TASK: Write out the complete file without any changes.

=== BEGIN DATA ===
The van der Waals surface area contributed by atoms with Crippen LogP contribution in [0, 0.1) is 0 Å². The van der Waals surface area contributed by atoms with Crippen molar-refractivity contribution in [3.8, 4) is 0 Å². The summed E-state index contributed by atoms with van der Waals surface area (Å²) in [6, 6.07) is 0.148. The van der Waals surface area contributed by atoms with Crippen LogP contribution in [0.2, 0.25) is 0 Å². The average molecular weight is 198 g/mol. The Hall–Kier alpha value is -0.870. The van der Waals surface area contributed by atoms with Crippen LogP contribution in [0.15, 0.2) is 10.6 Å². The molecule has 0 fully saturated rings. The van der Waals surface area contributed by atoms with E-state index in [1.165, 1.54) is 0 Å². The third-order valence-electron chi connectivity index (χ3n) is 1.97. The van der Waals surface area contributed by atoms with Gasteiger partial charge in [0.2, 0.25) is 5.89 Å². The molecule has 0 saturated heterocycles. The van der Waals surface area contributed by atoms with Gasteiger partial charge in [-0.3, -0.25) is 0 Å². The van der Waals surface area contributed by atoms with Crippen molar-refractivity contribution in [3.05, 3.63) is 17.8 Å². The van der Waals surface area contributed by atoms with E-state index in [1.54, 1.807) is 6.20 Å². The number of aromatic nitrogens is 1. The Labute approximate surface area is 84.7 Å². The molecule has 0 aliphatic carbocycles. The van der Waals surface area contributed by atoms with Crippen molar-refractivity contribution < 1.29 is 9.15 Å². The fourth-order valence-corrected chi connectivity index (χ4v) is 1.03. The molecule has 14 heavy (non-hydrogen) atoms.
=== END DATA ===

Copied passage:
The van der Waals surface area contributed by atoms with Crippen LogP contribution in [0, 0.1) is 0 Å². The van der Waals surface area contributed by atoms with Crippen molar-refractivity contribution in [3.8, 4) is 0 Å². The summed E-state index contributed by atoms with van der Waals surface area (Å²) in [6, 6.07) is 0.148. The van der Waals surface area contributed by atoms with Crippen LogP contribution in [0.2, 0.25) is 0 Å². The average molecular weight is 198 g/mol. The Hall–Kier alpha value is -0.870. The van der Waals surface area contributed by atoms with Crippen LogP contribution in [0.15, 0.2) is 10.6 Å². The molecule has 0 fully saturated rings. The van der Waals surface area contributed by atoms with E-state index in [1.165, 1.54) is 0 Å². The third-order valence-electron chi connectivity index (χ3n) is 1.97. The van der Waals surface area contributed by atoms with Gasteiger partial charge in [0.2, 0.25) is 5.89 Å². The molecule has 0 saturated heterocycles. The van der Waals surface area contributed by atoms with Gasteiger partial charge in [-0.3, -0.25) is 0 Å². The van der Waals surface area contributed by atoms with Crippen molar-refractivity contribution in [3.05, 3.63) is 17.8 Å². The van der Waals surface area contributed by atoms with E-state index in [1.54, 1.807) is 6.20 Å². The number of aromatic nitrogens is 1. The Labute approximate surface area is 84.7 Å². The molecule has 0 aliphatic carbocycles. The van der Waals surface area contributed by atoms with Crippen molar-refractivity contribution < 1.29 is 9.15 Å². The fourth-order valence-corrected chi connectivity index (χ4v) is 1.03. The molecule has 14 heavy (non-hydrogen) atoms.